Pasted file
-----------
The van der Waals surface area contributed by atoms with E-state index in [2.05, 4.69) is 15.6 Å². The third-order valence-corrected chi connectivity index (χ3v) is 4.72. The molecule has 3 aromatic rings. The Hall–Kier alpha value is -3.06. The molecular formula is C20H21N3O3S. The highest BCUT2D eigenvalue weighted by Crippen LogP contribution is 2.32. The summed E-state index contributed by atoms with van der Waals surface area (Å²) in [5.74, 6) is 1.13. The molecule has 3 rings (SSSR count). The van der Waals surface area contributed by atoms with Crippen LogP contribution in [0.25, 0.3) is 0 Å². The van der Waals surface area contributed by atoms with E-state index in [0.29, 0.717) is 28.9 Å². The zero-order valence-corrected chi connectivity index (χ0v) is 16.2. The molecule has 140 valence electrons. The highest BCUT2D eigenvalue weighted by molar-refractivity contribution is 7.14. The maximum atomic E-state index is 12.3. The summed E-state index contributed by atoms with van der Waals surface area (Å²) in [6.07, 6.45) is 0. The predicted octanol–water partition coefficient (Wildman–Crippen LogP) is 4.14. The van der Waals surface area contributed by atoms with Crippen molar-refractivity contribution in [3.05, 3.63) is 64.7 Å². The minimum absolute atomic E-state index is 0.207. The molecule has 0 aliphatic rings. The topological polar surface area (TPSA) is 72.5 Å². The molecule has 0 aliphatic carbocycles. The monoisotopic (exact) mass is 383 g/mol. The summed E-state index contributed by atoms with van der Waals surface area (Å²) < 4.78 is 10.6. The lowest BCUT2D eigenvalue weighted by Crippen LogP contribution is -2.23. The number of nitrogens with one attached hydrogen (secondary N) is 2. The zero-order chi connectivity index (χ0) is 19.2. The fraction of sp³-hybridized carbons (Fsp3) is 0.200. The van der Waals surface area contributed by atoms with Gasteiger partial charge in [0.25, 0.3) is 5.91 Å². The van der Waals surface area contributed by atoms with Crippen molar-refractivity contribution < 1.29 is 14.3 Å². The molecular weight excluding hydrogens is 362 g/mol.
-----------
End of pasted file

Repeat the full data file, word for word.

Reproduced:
The van der Waals surface area contributed by atoms with E-state index in [2.05, 4.69) is 15.6 Å². The third-order valence-corrected chi connectivity index (χ3v) is 4.72. The molecule has 3 aromatic rings. The Hall–Kier alpha value is -3.06. The molecular formula is C20H21N3O3S. The highest BCUT2D eigenvalue weighted by Crippen LogP contribution is 2.32. The summed E-state index contributed by atoms with van der Waals surface area (Å²) in [5.74, 6) is 1.13. The molecule has 3 rings (SSSR count). The van der Waals surface area contributed by atoms with Crippen LogP contribution in [0.25, 0.3) is 0 Å². The van der Waals surface area contributed by atoms with E-state index in [0.29, 0.717) is 28.9 Å². The zero-order valence-corrected chi connectivity index (χ0v) is 16.2. The molecule has 140 valence electrons. The highest BCUT2D eigenvalue weighted by molar-refractivity contribution is 7.14. The maximum atomic E-state index is 12.3. The summed E-state index contributed by atoms with van der Waals surface area (Å²) in [6.07, 6.45) is 0. The predicted octanol–water partition coefficient (Wildman–Crippen LogP) is 4.14. The van der Waals surface area contributed by atoms with Crippen molar-refractivity contribution in [3.05, 3.63) is 64.7 Å². The minimum absolute atomic E-state index is 0.207. The molecule has 0 aliphatic rings. The topological polar surface area (TPSA) is 72.5 Å². The molecule has 0 aliphatic carbocycles. The monoisotopic (exact) mass is 383 g/mol. The summed E-state index contributed by atoms with van der Waals surface area (Å²) < 4.78 is 10.6. The lowest BCUT2D eigenvalue weighted by Crippen LogP contribution is -2.23. The number of nitrogens with one attached hydrogen (secondary N) is 2. The zero-order chi connectivity index (χ0) is 19.2. The fraction of sp³-hybridized carbons (Fsp3) is 0.200. The van der Waals surface area contributed by atoms with Gasteiger partial charge in [0.25, 0.3) is 5.91 Å². The van der Waals surface area contributed by atoms with Crippen molar-refractivity contribution < 1.29 is 14.3 Å². The molecular weight excluding hydrogens is 362 g/mol.